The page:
Surely part of the problem is that both approaches outlined above have a homogenizing affect on American education, often accomplished by endless pattering about so-called “best practices.” In a time when the educational landscape is being flattened, and thus made less interesting, the proposer response of any school should be to focus on its own tradition. That is to say, the search for truth has many components, and one of those components is confidence that the search has some sort of conclusion to it; put differently, that there is an object being searched for. Such confidence may not be given in the search itself, but is a matter of conviction or, in a different age, a matter of faith.
I’m arguing here for what I’ve called inter-institutional pluralism as opposed to intro-institutional pluralism, which is the approach of people who think encouraging “intellectual diversity” is a magic bullet. As I wrote some time back in the journal Local Culture:
The general claim I’m making is that American higher education is at its most interesting when schools pursue strategies of inter-institutional rather than intra-institutional pluralism. By this I mean that an interest in diversity ought to obtain among schools rather than within them. Each school should operate self-consciously out of a tradition and understand itself as developing and maintaining its tradition across generations. It should not try to be “all things to all people.”
This is a rather lengthy introduction to the essay that spurred this reflection, one written by Richard Garnett over at Law and Liberty. Garnett makes a more or less identical argument to the one I’ve outlined above, but focuses more directly on the equivocated meaning of “diversity.” Just as a healthy farm will engage in practices of biodiversity (playing a variety of crops), so too a healthy society will have a diverse array of institutions, the existence of which, and the conflicts between which, produce a healthier and stronger society. Any one institution must fit in, infrastructurally, with the whole. Garnett writes:
Our colleges and universities should not all look the same; they should (within reasonable bounds) have varying curricula and programs; they should develop different specialties and sub-fields; they should cultivate distinctive missions and aspirations; they may take on a range of characters; they should come in multiple shapes and sizes. Institutional pluralism means, among other things, that our colleges and universities may be public and private, big and small, research-focused or liberal-artsy. We can, and should, have land-grant institutions, historically Black institutions, single-sex institutions, and military institutions. Some can focus on music and the arts; others on engineering and technology. Some may be animated by religious traditions and aims, others by environmentalism or multiculturalism. An institution’s distinctive mission will shape its curriculum, its policies, its hiring, and its student body. And, these differences will, taken together, strengthen expressive freedom’s necessary infrastructure.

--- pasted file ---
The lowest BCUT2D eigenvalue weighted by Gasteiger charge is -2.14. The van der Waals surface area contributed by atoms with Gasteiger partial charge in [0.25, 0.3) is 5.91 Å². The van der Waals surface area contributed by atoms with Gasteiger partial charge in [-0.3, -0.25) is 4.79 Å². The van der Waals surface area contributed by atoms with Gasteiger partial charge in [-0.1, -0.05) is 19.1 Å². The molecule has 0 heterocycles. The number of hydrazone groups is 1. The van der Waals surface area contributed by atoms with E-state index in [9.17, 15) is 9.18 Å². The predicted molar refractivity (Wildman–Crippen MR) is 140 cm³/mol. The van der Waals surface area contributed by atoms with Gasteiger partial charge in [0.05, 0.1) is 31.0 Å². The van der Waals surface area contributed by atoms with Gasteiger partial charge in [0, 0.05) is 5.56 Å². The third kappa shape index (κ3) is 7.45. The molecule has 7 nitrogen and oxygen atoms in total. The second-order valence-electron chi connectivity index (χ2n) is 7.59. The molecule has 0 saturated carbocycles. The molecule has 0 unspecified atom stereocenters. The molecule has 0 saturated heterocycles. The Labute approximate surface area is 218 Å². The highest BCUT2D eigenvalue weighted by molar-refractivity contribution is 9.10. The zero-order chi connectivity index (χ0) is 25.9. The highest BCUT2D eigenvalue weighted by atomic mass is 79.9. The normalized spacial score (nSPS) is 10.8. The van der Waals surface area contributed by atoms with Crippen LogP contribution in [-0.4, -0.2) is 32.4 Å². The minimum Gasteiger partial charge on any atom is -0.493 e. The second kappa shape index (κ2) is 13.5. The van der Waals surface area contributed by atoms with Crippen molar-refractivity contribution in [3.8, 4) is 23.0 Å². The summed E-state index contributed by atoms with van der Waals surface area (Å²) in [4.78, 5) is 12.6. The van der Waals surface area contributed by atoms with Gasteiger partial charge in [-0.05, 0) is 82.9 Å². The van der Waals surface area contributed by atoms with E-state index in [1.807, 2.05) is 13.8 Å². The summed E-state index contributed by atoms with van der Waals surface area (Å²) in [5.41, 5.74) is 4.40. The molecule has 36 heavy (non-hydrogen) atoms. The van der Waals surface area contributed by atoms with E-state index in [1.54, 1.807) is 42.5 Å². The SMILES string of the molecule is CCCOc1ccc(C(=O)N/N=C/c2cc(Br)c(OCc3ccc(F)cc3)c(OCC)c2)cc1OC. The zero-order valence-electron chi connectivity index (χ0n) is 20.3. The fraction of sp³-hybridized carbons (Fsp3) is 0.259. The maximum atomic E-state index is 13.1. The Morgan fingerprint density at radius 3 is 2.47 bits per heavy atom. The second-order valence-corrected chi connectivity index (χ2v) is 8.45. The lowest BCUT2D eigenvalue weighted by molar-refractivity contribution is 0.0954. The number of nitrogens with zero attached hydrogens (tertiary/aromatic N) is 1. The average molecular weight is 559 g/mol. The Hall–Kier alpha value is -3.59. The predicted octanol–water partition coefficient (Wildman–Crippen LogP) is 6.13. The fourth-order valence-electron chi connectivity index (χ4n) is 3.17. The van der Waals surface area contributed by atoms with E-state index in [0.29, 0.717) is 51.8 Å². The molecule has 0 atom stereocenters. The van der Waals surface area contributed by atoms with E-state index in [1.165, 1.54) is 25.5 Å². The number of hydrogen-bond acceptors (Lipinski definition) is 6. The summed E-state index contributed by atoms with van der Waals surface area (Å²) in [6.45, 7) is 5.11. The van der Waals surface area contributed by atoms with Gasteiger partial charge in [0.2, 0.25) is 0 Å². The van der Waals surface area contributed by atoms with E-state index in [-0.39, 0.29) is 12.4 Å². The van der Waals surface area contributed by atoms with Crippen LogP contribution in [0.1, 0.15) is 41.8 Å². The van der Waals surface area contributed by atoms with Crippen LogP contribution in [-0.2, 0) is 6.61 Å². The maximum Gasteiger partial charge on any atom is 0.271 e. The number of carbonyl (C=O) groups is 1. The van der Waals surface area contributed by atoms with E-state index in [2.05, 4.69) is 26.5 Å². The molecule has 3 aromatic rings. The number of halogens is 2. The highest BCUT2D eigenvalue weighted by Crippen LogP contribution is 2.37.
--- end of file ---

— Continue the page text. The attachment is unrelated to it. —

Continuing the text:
Garnett identifies the forces that tend to homogenize institutions, and argues that just as governments have an interest in biodiversity and an integrated plan for infrastructure, so too they should have one for higher education. The cost of higher education has made schools more alike rather than less so. In an environment where they are competing for increasingly scarce resources (not only funding, but available students), colleges will allow costs to dictate mission and purpose, driven as they are by the need to survive. Garnett again:
Sameness and standardization are, in many contexts, efficient. It is not, we might worry, only rising tuition expenses, but also a temptation for institutions to mimic and streamline—and, in so doing, to compete and survive—that is the pressing danger. And yet: Variations and diversity among American institutions of higher education are essential; the health of our democracy’s infrastructure depends on them. They should not only be tolerated and welcomed, but also encouraged and incentivized, supported and even subsidized. Those in positions to do so—lawmakers and citizens, teachers and students, scholars and employers—should take up the project of both demanding, and supplying, a healthy infrastructure for expression, research, learning, and flourishing.
- What is the central purpose of higher education?
- Is it consistent with higher education’s purposes that it serve the interests of the state, or form the right kinds of citizens? How do education proper and civic education relate to one another?
- How should government attend to the infrastructure of higher education? Other than land-grant colleges, is there a role for government at all?